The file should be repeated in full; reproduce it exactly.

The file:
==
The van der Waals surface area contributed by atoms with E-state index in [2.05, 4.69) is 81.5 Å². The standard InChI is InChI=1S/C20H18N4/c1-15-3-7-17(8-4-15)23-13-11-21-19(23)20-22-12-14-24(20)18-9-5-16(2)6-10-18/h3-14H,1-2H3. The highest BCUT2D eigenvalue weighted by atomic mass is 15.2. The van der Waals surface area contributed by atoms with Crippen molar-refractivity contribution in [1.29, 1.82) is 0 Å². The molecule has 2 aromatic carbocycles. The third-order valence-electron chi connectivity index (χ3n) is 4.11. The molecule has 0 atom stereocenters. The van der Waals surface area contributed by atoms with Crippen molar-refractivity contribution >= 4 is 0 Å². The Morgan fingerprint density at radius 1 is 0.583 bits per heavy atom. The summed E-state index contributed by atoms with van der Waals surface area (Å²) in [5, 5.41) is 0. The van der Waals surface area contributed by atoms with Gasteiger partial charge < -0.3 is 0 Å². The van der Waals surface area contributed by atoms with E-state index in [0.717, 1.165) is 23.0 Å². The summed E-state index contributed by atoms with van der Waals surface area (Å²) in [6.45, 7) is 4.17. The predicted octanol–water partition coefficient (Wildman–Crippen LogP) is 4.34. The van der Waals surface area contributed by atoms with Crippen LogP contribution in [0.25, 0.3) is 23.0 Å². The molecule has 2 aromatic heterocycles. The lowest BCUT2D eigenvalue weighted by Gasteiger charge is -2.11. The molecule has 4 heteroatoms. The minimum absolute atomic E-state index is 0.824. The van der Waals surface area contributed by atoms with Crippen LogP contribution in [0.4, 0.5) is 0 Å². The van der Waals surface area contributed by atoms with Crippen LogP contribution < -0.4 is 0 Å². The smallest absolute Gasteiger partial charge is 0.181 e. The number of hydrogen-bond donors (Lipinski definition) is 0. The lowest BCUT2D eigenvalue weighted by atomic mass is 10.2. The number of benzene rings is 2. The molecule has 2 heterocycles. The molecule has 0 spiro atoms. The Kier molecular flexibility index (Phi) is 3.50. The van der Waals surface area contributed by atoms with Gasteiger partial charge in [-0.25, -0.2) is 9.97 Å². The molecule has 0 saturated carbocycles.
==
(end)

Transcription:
The van der Waals surface area contributed by atoms with E-state index in [2.05, 4.69) is 81.5 Å². The standard InChI is InChI=1S/C20H18N4/c1-15-3-7-17(8-4-15)23-13-11-21-19(23)20-22-12-14-24(20)18-9-5-16(2)6-10-18/h3-14H,1-2H3. The highest BCUT2D eigenvalue weighted by atomic mass is 15.2. The van der Waals surface area contributed by atoms with Crippen molar-refractivity contribution in [1.29, 1.82) is 0 Å². The molecule has 2 aromatic carbocycles. The third-order valence-electron chi connectivity index (χ3n) is 4.11. The molecule has 0 atom stereocenters. The van der Waals surface area contributed by atoms with Crippen molar-refractivity contribution >= 4 is 0 Å². The Morgan fingerprint density at radius 1 is 0.583 bits per heavy atom. The summed E-state index contributed by atoms with van der Waals surface area (Å²) in [5, 5.41) is 0. The van der Waals surface area contributed by atoms with Gasteiger partial charge < -0.3 is 0 Å². The van der Waals surface area contributed by atoms with E-state index in [0.717, 1.165) is 23.0 Å². The summed E-state index contributed by atoms with van der Waals surface area (Å²) in [6.45, 7) is 4.17. The predicted octanol–water partition coefficient (Wildman–Crippen LogP) is 4.34. The van der Waals surface area contributed by atoms with Crippen LogP contribution in [0.25, 0.3) is 23.0 Å². The molecule has 2 aromatic heterocycles. The lowest BCUT2D eigenvalue weighted by Gasteiger charge is -2.11. The molecule has 4 heteroatoms. The minimum absolute atomic E-state index is 0.824. The van der Waals surface area contributed by atoms with Crippen LogP contribution in [0.4, 0.5) is 0 Å². The van der Waals surface area contributed by atoms with Crippen LogP contribution < -0.4 is 0 Å². The smallest absolute Gasteiger partial charge is 0.181 e. The number of hydrogen-bond donors (Lipinski definition) is 0. The lowest BCUT2D eigenvalue weighted by atomic mass is 10.2. The number of benzene rings is 2. The molecule has 2 heterocycles. The molecule has 0 spiro atoms. The Kier molecular flexibility index (Phi) is 3.50. The van der Waals surface area contributed by atoms with Gasteiger partial charge in [-0.25, -0.2) is 9.97 Å². The molecule has 0 saturated carbocycles.